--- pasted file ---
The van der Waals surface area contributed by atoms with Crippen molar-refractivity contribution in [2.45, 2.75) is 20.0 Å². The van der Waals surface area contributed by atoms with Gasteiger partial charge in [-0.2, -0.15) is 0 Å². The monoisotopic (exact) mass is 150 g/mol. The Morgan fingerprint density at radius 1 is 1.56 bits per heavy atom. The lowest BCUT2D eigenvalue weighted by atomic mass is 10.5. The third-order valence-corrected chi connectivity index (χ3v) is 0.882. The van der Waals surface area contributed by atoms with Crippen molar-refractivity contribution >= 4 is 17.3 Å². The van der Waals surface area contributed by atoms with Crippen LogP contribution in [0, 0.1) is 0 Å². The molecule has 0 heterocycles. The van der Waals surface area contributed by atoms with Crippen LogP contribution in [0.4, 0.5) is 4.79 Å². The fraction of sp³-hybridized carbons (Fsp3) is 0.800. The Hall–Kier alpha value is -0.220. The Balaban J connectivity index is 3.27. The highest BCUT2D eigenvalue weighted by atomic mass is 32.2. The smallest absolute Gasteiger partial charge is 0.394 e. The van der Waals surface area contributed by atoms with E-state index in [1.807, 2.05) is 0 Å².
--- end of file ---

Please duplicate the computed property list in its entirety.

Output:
The van der Waals surface area contributed by atoms with Crippen molar-refractivity contribution in [2.45, 2.75) is 20.0 Å². The van der Waals surface area contributed by atoms with Gasteiger partial charge in [-0.2, -0.15) is 0 Å². The monoisotopic (exact) mass is 150 g/mol. The Morgan fingerprint density at radius 1 is 1.56 bits per heavy atom. The lowest BCUT2D eigenvalue weighted by atomic mass is 10.5. The third-order valence-corrected chi connectivity index (χ3v) is 0.882. The van der Waals surface area contributed by atoms with Crippen molar-refractivity contribution >= 4 is 17.3 Å². The van der Waals surface area contributed by atoms with Crippen LogP contribution in [0, 0.1) is 0 Å². The molecule has 0 heterocycles. The van der Waals surface area contributed by atoms with Crippen LogP contribution in [0.4, 0.5) is 4.79 Å². The fraction of sp³-hybridized carbons (Fsp3) is 0.800. The Hall–Kier alpha value is -0.220. The Balaban J connectivity index is 3.27. The highest BCUT2D eigenvalue weighted by atomic mass is 32.2. The smallest absolute Gasteiger partial charge is 0.394 e. The van der Waals surface area contributed by atoms with E-state index in [1.807, 2.05) is 0 Å².